My critique group met night before last and it was a lot of fun as it always is. (Of course, it’s more fun to read everyone else’s stories and chapters than my own, but you have to pay in words to stay in any group.) The group is dense with knowledge and they care that stories work well.
I’ve been in bad critique groups. I’ve even run bad critique groups that I couldn’t fix. Bad critique groups are worse than no group for writers because they strip them of confidence and wreck their stories. Sometimes the critique group will try to rewrite the story completely, moving it out of the genre it is in and into another one.
For your historical novel set in ancient Egypt, wouldn’t it be cool if Mussolini’s dog went back in time and found your main character? You could add magic to it. Oh, and maybe move it from ancient Egypt to medieval China. And make it one of those foo dogs. Wouldn’t that be cool?Slightly exaggerated example of something that happened to me
That’s not helpful. Nor is a vicious stabbing attack on the story. Nor its opposite: gushing praise without anything concrete that the person specifically liked or reacted to. So I take critique groups with a grain of salt, generally.
But the group I’m in right now is excellent. Obviously part of the dynamic of any group comes down to the people. And this group is good on that scale with a variety of personalities and writing styles. The group is just a little advanced for me, which means it challenges me to improve both my writing and my critiquing skills. And that’s a good thing, too.
One thing I think other people could learn from with this group is that it has rules, and a ruleskeeper to keep everyone in line.
Before I get to the rules, let me talk about the role of ruleskeeper, which is often an unofficial role that the person most likely to be bothered by rule breakers takes. Or it can be an official position. I took this role when I ran critique sessions for Memphis Writers and for my small in-person group. I have no problem doing it. I’m not shy and I have years of practice doing project management.
The ruleskeeper is critical to the function of the group. Without a ruleskeeper, the most obnoxious person will take over and the group will eventually dissolve because no one will want to be there. If you are picking someone formally, pick the person who is most bothered by rule breaks and tough-skinned enough not to mind a bit of pushback.
The rules from my current critique group that I think are broadly valuable are the following:
- Each writer should bring something new and the word count is limited (though from what I can tell word count rules are less likely to be adhered to than other rules).
- The author must listen without arguing or defending.
- The author gets a chance to ask questions of the critiques afterwards, but again, it should be questions and not arguments.
- Readers shouldn’t try to rewrite the plot or major elements.
- No one interrupts the person speaking.
My group does something that I think would be good in theory but I haven’t seen it work perfectly yet in any group I’m in, which is to ask authors to put the kinds of feedback they are looking for in a note at the top. The idea of this is that readers will direct their comments to the note.
This is actually an advanced skill for many people. Often authors do not know what they need. And some readers know only how to do one sort of critique, to give one kind of feedback. That’s not to say that it isn’t a good practice. It is. But be aware that it’s aspirational rather than doable for many people.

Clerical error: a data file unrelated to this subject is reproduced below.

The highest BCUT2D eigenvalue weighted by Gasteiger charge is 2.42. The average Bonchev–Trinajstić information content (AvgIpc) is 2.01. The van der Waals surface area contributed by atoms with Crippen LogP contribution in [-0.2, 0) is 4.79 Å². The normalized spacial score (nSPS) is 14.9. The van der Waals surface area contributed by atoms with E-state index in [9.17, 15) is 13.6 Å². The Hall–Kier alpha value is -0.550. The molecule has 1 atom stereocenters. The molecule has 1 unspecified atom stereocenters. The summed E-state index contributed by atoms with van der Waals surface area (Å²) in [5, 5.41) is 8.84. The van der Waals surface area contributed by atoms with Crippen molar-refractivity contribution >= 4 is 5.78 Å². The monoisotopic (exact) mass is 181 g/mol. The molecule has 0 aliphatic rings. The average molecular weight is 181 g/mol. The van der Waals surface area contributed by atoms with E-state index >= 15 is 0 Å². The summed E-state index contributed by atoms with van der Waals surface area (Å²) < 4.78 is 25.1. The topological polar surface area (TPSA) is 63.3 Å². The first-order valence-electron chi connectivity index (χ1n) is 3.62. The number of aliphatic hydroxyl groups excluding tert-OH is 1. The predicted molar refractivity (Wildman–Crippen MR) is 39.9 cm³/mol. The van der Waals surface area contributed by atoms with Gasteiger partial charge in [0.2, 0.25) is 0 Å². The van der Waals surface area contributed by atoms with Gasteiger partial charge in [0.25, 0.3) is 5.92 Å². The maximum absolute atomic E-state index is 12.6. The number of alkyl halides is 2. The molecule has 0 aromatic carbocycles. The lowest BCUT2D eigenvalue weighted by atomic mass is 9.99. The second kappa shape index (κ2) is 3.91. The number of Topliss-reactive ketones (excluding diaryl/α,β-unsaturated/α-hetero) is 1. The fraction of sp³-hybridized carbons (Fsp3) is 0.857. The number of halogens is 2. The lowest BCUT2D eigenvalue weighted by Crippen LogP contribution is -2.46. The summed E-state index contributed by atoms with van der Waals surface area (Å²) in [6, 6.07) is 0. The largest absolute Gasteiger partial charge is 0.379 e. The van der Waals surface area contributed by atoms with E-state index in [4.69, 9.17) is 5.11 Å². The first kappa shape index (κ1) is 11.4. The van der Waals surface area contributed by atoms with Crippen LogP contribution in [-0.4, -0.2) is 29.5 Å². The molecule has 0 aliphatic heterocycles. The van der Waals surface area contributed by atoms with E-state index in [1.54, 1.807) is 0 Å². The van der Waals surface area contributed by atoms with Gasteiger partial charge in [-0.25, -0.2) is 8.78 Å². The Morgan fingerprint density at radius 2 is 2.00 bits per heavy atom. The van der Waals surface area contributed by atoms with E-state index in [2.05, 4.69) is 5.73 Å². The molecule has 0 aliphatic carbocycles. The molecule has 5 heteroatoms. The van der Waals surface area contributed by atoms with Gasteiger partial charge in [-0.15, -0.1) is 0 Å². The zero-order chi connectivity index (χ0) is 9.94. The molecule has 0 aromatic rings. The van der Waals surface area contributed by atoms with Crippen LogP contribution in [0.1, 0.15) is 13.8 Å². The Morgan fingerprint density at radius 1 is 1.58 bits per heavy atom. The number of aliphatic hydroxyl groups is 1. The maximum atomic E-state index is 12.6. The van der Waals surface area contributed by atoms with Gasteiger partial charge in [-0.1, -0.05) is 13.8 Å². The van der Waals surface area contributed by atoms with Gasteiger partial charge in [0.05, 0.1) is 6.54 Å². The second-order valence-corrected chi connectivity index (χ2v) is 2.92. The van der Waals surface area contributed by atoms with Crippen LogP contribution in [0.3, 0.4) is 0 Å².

The group I’m in has existed for what sounds like more than a decade (without me). My guess is that their rules have evolved over time and now they just have what they need and what has stood the test. The lesson there is to evolve your rules if they are not working. Or add rules when needed.
A good critique group is not a substitute for an editor. Their role is different and they read differently than an editor does. Critique groups engage more with the story. They bring their whole personalities and tastes to the work. That interaction is fascinating to watch because they do not have the emotional distance an editor has. The best groups have fans of a particular genre, people who have spent years arguing about fictional characters. People who have strong opinions and know that those are opinions and not holy writ.
In order to get something out of a critique group and to know when a critique group is toxic, the writer needs to have a good sense of themselves, their goals, and what they are trying to do. They need to recognize that all of the comments are a matter of taste and that different genres have different expectations. The writer needs to be confident enough to say, “Well sure, Dawn says that my protagonist makes her sick to her stomach, but what does she know? That’s just her and her taste.” And then, be humble enough to admit that Dawn may have a point.
That’s a delicate balance and one it took me a long time to get to. If I could give advice to myself in my early days as a writer, I would tell myself to avoid critique groups for awhile. I wasn’t ready for them. On the other hand, some skills you have to learn under fire. I toughened up my skin in my workplace where bosses and clients commented on my writing.
One more thing, I am in several writing groups because each brings something different. Your critique group isn’t necessarily your brainstorming group or your accountability group or your publishing group. It’s ok to be part of several groups.
Good luck with your stories and art. May your critiques be useful and good. Be well, friends!